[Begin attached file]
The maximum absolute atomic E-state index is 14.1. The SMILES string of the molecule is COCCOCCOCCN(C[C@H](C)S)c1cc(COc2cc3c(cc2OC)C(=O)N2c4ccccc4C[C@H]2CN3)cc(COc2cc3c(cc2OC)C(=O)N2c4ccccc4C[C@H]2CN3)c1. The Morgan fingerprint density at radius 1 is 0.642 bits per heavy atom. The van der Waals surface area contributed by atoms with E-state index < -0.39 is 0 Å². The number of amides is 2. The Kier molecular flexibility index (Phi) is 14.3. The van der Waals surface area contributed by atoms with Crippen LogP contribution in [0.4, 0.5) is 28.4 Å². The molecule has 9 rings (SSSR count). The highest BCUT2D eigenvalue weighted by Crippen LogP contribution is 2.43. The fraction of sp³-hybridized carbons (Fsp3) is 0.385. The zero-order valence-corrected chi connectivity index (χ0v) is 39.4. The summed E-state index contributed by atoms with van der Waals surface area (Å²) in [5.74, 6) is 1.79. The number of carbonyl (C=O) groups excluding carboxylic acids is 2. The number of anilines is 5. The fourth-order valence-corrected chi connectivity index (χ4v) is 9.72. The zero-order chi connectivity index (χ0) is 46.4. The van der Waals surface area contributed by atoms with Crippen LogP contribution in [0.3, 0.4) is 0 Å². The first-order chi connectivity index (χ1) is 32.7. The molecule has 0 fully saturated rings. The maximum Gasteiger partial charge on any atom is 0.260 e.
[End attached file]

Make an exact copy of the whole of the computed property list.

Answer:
The maximum absolute atomic E-state index is 14.1. The SMILES string of the molecule is COCCOCCOCCN(C[C@H](C)S)c1cc(COc2cc3c(cc2OC)C(=O)N2c4ccccc4C[C@H]2CN3)cc(COc2cc3c(cc2OC)C(=O)N2c4ccccc4C[C@H]2CN3)c1. The Morgan fingerprint density at radius 1 is 0.642 bits per heavy atom. The van der Waals surface area contributed by atoms with E-state index < -0.39 is 0 Å². The number of amides is 2. The Kier molecular flexibility index (Phi) is 14.3. The van der Waals surface area contributed by atoms with Crippen LogP contribution in [0.4, 0.5) is 28.4 Å². The molecule has 9 rings (SSSR count). The highest BCUT2D eigenvalue weighted by Crippen LogP contribution is 2.43. The fraction of sp³-hybridized carbons (Fsp3) is 0.385. The zero-order valence-corrected chi connectivity index (χ0v) is 39.4. The summed E-state index contributed by atoms with van der Waals surface area (Å²) in [5.74, 6) is 1.79. The number of carbonyl (C=O) groups excluding carboxylic acids is 2. The number of anilines is 5. The fourth-order valence-corrected chi connectivity index (χ4v) is 9.72. The zero-order chi connectivity index (χ0) is 46.4. The van der Waals surface area contributed by atoms with Crippen LogP contribution in [0.3, 0.4) is 0 Å². The first-order chi connectivity index (χ1) is 32.7. The molecule has 0 fully saturated rings. The maximum Gasteiger partial charge on any atom is 0.260 e.